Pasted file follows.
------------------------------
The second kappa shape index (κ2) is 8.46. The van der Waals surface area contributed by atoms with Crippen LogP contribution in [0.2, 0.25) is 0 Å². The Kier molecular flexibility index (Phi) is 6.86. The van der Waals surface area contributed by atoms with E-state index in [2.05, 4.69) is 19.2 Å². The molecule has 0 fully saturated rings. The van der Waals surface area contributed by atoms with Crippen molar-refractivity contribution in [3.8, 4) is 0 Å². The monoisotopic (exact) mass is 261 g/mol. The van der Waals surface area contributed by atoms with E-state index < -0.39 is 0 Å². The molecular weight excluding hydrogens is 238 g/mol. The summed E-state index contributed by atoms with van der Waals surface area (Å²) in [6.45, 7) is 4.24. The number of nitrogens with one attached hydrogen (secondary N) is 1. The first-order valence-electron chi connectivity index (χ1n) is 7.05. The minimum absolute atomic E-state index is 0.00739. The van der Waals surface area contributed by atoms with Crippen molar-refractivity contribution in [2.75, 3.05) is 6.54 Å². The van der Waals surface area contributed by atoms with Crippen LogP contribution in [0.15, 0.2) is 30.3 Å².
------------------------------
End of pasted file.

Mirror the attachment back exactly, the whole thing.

The second kappa shape index (κ2) is 8.46. The van der Waals surface area contributed by atoms with Crippen LogP contribution in [0.2, 0.25) is 0 Å². The Kier molecular flexibility index (Phi) is 6.86. The van der Waals surface area contributed by atoms with E-state index in [2.05, 4.69) is 19.2 Å². The molecule has 0 fully saturated rings. The van der Waals surface area contributed by atoms with Crippen molar-refractivity contribution in [3.8, 4) is 0 Å². The monoisotopic (exact) mass is 261 g/mol. The van der Waals surface area contributed by atoms with E-state index < -0.39 is 0 Å². The molecular weight excluding hydrogens is 238 g/mol. The summed E-state index contributed by atoms with van der Waals surface area (Å²) in [6.45, 7) is 4.24. The number of nitrogens with one attached hydrogen (secondary N) is 1. The first-order valence-electron chi connectivity index (χ1n) is 7.05. The minimum absolute atomic E-state index is 0.00739. The van der Waals surface area contributed by atoms with Crippen molar-refractivity contribution in [2.75, 3.05) is 6.54 Å². The van der Waals surface area contributed by atoms with Crippen LogP contribution in [0.15, 0.2) is 30.3 Å².